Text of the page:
Let’s say that we agree, once we hit 10K, not to add new members beyond that number until we have fully implemented all of the programs that are now on the table. During this period, one new member can be added for every member who is not renewed, but the number 10K remains stable.
Once all of the pieces are in place, we open the doors again.
I still think this smacks of a marketing ploy (“Hurry! Join before we cap it!”) otherwise it would be posted under members only an d not in the general area.
To the point - if the argument is that management of the organization and its membership will become unwieldy without planning and development of the infrastructure, I wholeheartedly agree.
But that would be best accomplished through a formal strategic plan and organizational analysis, not a membership cap. I understand that for some reason formal planning is abhorred by NACHI leadership, but I cannot understand why.
A good plan allows for unforseen events and positions you to take advantage of immdedate opportunities by ensuring resources are not overtaxed. Key programs and initatives are consistently fed (not starved) and membership growth can be accounted for and accomodated.
Actually, the only reason I posted it in this area was so that Nick (if he chose to) would have the opportunity to add his thoughts.
The poll is skewed, though, with non-members having a say I suppose. I would think that the majority of disagreement to this would come from those on the outside since the argument “Anyone can be a NACHI member”, which is already bogus for other reasons, would become totally obsolete.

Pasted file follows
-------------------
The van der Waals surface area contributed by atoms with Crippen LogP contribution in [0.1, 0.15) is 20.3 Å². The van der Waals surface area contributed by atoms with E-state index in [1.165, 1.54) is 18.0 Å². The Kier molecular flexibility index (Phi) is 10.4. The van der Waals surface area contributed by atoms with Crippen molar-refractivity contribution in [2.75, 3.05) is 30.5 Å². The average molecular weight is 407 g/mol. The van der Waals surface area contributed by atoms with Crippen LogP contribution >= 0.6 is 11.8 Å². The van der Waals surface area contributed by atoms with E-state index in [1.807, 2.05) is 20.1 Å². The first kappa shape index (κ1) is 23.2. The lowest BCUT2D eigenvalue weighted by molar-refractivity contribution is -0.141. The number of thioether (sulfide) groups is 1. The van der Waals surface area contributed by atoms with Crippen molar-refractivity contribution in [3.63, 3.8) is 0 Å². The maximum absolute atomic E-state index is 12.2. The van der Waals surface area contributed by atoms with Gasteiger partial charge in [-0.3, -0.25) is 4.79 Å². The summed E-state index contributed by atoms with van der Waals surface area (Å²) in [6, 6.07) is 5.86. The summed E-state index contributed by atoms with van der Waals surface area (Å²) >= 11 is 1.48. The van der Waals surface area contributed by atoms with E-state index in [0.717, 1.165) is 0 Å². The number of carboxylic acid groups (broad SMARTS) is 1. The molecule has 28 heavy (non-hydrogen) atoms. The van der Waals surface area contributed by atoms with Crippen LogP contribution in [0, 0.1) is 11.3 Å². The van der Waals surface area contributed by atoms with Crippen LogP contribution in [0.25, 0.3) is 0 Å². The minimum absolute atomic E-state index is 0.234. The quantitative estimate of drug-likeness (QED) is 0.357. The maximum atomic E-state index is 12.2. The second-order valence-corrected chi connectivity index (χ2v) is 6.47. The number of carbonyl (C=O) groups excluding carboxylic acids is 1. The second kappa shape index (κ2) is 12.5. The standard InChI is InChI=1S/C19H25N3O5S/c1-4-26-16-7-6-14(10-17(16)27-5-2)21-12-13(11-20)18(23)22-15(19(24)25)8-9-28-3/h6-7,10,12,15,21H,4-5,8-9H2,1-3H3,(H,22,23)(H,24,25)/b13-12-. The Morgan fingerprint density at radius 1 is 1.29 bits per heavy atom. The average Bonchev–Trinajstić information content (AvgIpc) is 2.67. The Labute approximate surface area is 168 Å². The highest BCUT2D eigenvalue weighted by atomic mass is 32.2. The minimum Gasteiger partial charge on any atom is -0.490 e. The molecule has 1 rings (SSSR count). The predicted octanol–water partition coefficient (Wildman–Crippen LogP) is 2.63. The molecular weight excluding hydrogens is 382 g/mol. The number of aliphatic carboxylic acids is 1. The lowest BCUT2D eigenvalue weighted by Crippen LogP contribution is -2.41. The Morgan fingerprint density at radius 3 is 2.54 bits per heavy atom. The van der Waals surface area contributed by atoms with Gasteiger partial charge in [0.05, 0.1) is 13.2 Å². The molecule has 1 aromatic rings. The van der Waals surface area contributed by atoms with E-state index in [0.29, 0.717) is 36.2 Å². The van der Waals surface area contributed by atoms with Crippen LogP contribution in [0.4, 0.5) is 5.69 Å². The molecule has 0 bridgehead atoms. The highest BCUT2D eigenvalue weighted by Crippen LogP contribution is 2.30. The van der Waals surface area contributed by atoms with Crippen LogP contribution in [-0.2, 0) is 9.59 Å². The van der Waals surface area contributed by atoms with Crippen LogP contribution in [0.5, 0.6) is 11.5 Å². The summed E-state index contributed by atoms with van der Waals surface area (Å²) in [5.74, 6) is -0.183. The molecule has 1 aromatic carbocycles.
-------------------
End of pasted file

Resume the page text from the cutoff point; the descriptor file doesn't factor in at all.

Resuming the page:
My thinking is that NACHI’s membership seats would be like that of a country club or the NY Stock Exchange. When a member leaves NACHI for whatever reason (retires, dies, sells), his seat would be put up for auction with a premium (above and beyond the $289 membership dues) going to the departing member.
As demand for NACHI membership exceeds 10,000 (supply), the value of each member’s seat goes up.
Blaine, I have never developed one for NACHI as there has been no interest in it ( and often derision of it). I started to compose one by doing a SWOT analysis, however none of the key figures wanted to participate so there was little point in proceeding since items and resources viewed as crucial by some (like nick for instance) may not be known to all (like me).
I have developed plans for several organizations, non-profits, campaigns, companies, and one university. I offered (for free) to assist in organizing this effort within NACHI, but no one is interested.
In brief, the concept is this:
idenftify as many organizational Strengths, Weaknesses, Opportunities and Threats (SWOT) as possible as the org is today. Identify prime organizational goals. Create a mission statement that reflects the organizational spirit as well as goals. (something like "NACHI is a national professional home inspection association dedicated to …) If being the biggest is important, put it in there. If education is important, put it in there.